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Military

The European Campaign: Its Origins and Conduct


The European Campaign: Its Origins and Conduct - Cover

Authored by Dr. Samuel J. Newland, Dr. Clayton K. S. Chun.

June 2011

469 Pages

Brief Synopsis

The authors begin with an examination of prewar planning for various contingencies, then move to the origins of “Germany first” in American war planning. They then focus on the concept, favored by both George C. Marshall and Dwight D. Eisenhower, that the United States and its Allies had to conduct a cross-channel attack and undertake an offensive aimed at the heartland of Germany. Following this background contained in the initial chapters, the remainder of the book provides a comprehensive discussion outlining how the European Campaign was was carried out. The authors conclude that American political leaders and war planners established logical and achievable objectives for the nation’s military forces. However during the campaign’s execution, American military leaders were slow to put into practice what would later be called operational level warfare. For comparison, the authors include an appendix covering German efforts at war planning in the tumultuous 1920s and 1930s.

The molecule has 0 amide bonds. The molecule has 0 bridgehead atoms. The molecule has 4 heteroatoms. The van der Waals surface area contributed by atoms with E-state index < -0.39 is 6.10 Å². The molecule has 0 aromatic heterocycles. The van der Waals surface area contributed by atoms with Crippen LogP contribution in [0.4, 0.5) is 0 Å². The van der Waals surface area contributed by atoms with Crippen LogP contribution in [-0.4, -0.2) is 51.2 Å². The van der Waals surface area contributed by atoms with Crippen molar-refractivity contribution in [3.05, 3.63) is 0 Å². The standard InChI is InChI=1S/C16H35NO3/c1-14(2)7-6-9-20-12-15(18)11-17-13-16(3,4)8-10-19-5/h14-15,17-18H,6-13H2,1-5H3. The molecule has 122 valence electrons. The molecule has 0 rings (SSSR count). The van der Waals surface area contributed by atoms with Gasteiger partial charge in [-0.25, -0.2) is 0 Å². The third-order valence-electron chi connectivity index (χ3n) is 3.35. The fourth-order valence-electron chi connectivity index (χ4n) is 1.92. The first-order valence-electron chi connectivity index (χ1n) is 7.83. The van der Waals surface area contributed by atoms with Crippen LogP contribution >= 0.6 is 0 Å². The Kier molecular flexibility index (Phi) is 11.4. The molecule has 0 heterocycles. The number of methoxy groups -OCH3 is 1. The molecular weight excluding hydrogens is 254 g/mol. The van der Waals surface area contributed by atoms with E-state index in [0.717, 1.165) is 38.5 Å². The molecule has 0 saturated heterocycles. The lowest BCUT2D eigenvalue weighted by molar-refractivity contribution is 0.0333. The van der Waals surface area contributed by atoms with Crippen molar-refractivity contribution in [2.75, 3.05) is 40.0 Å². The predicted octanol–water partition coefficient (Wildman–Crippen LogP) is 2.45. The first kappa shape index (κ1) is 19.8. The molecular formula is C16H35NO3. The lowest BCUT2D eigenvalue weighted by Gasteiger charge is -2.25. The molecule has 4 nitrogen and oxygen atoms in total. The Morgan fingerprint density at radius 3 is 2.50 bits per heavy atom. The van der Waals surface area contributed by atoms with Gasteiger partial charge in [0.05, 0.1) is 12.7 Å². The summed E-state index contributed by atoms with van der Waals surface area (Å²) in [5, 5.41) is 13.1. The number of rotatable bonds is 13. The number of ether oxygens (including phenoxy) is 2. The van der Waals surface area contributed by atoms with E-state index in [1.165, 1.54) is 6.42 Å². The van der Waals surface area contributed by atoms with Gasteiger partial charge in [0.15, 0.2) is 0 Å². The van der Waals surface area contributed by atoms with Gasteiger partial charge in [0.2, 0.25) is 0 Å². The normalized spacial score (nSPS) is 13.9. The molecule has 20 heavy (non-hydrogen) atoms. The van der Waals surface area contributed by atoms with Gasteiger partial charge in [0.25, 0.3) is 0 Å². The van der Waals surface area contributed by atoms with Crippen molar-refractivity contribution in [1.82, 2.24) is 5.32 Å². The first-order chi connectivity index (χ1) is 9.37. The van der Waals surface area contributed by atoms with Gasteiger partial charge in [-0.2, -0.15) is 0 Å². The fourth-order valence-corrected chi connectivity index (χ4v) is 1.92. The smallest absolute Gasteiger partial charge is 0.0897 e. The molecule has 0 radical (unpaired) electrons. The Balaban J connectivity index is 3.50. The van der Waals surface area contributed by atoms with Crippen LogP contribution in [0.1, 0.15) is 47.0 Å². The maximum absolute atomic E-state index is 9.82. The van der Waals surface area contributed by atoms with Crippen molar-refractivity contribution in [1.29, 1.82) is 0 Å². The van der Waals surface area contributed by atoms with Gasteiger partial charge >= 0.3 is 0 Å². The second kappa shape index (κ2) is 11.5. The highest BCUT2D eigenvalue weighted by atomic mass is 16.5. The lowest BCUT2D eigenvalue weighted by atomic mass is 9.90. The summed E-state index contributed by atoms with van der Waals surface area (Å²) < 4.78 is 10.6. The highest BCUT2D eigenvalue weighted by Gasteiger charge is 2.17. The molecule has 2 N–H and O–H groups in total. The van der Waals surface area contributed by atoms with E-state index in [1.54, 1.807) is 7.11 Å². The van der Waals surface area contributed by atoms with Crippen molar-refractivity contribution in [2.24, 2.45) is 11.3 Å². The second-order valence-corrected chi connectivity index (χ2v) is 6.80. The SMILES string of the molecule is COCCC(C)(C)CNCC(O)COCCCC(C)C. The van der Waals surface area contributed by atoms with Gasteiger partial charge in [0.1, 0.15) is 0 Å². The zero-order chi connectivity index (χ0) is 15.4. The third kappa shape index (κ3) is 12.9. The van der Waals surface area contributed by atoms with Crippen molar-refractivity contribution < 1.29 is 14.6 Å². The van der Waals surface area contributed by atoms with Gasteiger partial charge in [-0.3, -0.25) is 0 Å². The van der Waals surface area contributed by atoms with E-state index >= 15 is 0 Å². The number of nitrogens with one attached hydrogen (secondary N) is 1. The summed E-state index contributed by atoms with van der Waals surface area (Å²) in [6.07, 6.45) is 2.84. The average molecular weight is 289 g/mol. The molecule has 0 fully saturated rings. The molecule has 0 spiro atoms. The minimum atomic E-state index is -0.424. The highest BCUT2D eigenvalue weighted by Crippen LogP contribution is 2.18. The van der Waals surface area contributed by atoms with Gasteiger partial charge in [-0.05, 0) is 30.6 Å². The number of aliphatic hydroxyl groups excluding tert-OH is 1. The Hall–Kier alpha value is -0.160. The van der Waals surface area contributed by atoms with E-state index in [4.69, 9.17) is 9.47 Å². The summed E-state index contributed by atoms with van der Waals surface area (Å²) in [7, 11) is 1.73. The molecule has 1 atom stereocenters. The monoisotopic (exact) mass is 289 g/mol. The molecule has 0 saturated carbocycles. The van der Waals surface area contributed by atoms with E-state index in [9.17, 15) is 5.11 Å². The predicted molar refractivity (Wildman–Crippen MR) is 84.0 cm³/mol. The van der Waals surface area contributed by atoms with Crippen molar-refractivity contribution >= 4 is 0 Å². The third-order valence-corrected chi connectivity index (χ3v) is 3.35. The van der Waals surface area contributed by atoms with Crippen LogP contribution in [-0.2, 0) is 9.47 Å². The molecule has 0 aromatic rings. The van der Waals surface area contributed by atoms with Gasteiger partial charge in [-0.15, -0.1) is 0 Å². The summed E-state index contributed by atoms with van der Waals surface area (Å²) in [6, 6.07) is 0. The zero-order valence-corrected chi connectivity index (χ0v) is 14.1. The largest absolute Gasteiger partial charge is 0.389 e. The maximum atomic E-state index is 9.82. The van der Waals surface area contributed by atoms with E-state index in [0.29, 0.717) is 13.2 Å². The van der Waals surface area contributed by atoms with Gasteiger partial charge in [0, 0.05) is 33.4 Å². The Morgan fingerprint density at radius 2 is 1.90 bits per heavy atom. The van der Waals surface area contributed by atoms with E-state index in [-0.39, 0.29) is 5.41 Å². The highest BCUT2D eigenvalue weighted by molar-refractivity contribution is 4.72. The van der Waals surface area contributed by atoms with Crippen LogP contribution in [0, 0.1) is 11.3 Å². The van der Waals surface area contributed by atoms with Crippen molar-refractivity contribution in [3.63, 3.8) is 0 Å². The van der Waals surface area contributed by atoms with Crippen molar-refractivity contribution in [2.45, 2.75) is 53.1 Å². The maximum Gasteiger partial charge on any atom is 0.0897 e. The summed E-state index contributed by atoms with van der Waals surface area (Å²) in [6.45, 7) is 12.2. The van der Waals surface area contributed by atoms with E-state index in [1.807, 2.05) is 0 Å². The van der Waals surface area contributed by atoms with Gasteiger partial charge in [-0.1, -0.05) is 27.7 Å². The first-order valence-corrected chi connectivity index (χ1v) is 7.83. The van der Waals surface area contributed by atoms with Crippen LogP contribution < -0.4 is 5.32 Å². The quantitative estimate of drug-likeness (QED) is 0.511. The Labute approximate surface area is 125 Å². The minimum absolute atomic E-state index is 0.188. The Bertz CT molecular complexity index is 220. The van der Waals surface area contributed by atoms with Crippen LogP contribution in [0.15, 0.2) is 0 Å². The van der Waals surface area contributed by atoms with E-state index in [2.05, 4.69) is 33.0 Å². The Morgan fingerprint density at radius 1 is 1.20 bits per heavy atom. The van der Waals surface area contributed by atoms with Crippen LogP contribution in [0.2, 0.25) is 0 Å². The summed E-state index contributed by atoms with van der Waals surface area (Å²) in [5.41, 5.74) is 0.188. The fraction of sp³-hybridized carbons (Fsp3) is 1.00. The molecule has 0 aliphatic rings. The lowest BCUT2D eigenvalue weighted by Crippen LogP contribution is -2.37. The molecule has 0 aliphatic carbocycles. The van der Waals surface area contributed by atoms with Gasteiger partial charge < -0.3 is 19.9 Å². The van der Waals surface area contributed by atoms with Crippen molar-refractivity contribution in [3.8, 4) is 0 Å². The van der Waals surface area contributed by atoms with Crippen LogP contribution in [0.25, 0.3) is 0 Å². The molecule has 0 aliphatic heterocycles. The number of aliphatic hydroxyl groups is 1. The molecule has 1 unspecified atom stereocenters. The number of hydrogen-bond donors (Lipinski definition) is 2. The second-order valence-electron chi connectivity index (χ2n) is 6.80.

Contents

Foreword

About the Authors

Introduction

Chapter 1. The European Campaign: Origins

Chapter 2. Was Europe First?

Chapter 3. 1943: Frustrations and Successes

Chapter 4. D-Day: Planning and Execution

Chapter 5. Toward the German Border: Operations COBRA, The Falaise Pocket, and Operation ANVIL

Chapter 6. Operation MARKET GARDEN

Chapter 7. The Hürtgen Campaign

Chapter 8. The Ardennes Offensive

Chapter 9. The Ruhr or Berlin

Chapter 10. Conclusions and Observations

Bibliography

Appendix I. Developing Strategy: A Look at the Other Side

Appendix II. To Supreme Commander Allied Expeditionary Force


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